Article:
For many Protestant Churches across the world, Sunday was a tribute to Martin Luther and the Reformation. October 31st marks the anniversary date when Luther posted his 95 theses on the door of the Castle Church in Wittenberg. K. Konnie Kang of the Los Angeles Times, wrote a piece titled, “Protestants celebrate their heritage, the Reformation”. Kang also featured a quote that simply explains Protestant theology from the Rev. Nathan P. Feldmeth, who is a professor of medieval and Reformation history at Fuller Theological Seminary in Pasadena, California. Feldmeth declared:
“The Reformation was about the centrality of Christ in the life of the individual and centrality of the word of God in worship. At the heart of the Reformation is the doctrine of justification by faith — meaning people are saved by God’s grace, through faith in Jesus Christ, not by good deeds.”
Most people, at least those who are minimally knowledgeable of theology, understand basic Reformation theology. Some however, may not be aware of how the Protestant Reformation heavily influenced civil and religious liberty. I know it’s not taught in the public schools anymore, because I was never aware of this until I learned it on my own.
The pastor at the church I attended Sunday in Grand Rapids briefly talked about how the doctrine of sola scriptura (scripture alone) is directly related to the ideas and concept of the American Constitution. While Protestants interpret scripture through Christian tradition, for the reformers scripture trumps the decrees and councils of men. Likewise, for the American Founders at least, the U.S. Constitution is above any human official, elected or not.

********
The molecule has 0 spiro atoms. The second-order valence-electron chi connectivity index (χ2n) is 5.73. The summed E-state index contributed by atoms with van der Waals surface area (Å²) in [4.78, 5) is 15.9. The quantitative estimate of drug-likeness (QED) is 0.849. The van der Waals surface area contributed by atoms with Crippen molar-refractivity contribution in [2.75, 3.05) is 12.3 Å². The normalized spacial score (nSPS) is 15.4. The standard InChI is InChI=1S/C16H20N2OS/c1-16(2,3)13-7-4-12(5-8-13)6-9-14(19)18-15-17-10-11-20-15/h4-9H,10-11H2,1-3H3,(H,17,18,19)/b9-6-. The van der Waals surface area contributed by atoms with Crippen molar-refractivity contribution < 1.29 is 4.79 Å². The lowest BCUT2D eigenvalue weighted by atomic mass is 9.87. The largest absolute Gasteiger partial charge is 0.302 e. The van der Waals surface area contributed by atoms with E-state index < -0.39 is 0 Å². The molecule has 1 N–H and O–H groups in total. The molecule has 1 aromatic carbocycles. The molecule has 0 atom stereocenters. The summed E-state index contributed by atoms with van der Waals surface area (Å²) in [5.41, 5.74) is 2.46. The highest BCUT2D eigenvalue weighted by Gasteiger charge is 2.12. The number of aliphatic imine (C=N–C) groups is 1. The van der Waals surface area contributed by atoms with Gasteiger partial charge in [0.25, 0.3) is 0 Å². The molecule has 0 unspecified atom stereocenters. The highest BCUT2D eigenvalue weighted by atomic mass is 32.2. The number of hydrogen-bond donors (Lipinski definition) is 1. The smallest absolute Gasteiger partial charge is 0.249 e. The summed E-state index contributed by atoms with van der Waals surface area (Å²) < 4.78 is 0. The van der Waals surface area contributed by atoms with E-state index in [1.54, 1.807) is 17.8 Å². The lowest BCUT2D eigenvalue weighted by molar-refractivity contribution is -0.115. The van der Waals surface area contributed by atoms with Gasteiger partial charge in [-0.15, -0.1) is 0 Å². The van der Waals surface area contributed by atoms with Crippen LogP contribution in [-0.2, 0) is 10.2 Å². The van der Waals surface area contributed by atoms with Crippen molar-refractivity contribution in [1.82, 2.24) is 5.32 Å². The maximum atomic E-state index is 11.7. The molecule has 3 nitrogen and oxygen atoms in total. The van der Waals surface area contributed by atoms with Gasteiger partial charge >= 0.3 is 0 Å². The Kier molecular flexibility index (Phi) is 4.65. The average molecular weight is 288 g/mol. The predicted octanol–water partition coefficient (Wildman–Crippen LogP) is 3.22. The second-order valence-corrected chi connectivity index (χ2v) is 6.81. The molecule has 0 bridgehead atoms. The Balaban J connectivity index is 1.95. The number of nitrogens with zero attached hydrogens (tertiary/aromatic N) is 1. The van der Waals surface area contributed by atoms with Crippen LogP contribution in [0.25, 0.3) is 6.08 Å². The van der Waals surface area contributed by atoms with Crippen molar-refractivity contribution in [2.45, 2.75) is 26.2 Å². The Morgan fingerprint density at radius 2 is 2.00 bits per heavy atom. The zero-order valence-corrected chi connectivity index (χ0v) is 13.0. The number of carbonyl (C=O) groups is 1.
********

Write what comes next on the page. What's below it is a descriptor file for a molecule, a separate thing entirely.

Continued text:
Luther’s doctrine of “the priesthood of all believers” also heavily influenced the emergence of representative democracy. In addition, the Presbyterian style of church government further set the stage for individual rights and liberties. Responsibility for the governance of the church is not just for the clergy , but laity as well. This model of church government, where elders serve as leaders can be contrasted with the episcopal style of church government, which better reflects a monarchy. King James I of Great Britain rightly predicted, “If bishops go, so will the king.” At its very heart, it expresses a belief that humans in their depravity cannot set themselves above the law of God, no matter their office.
When Martin Luther declared his “conscience was captive to the word of God” it had political repercussions. Luther’s protest showcased a primary debate about ultimate authority, and where this authority stems from. The legacy and impact of the Reformation directly affect our society today, especially in relation to government, human rights, and religious and political freedoms.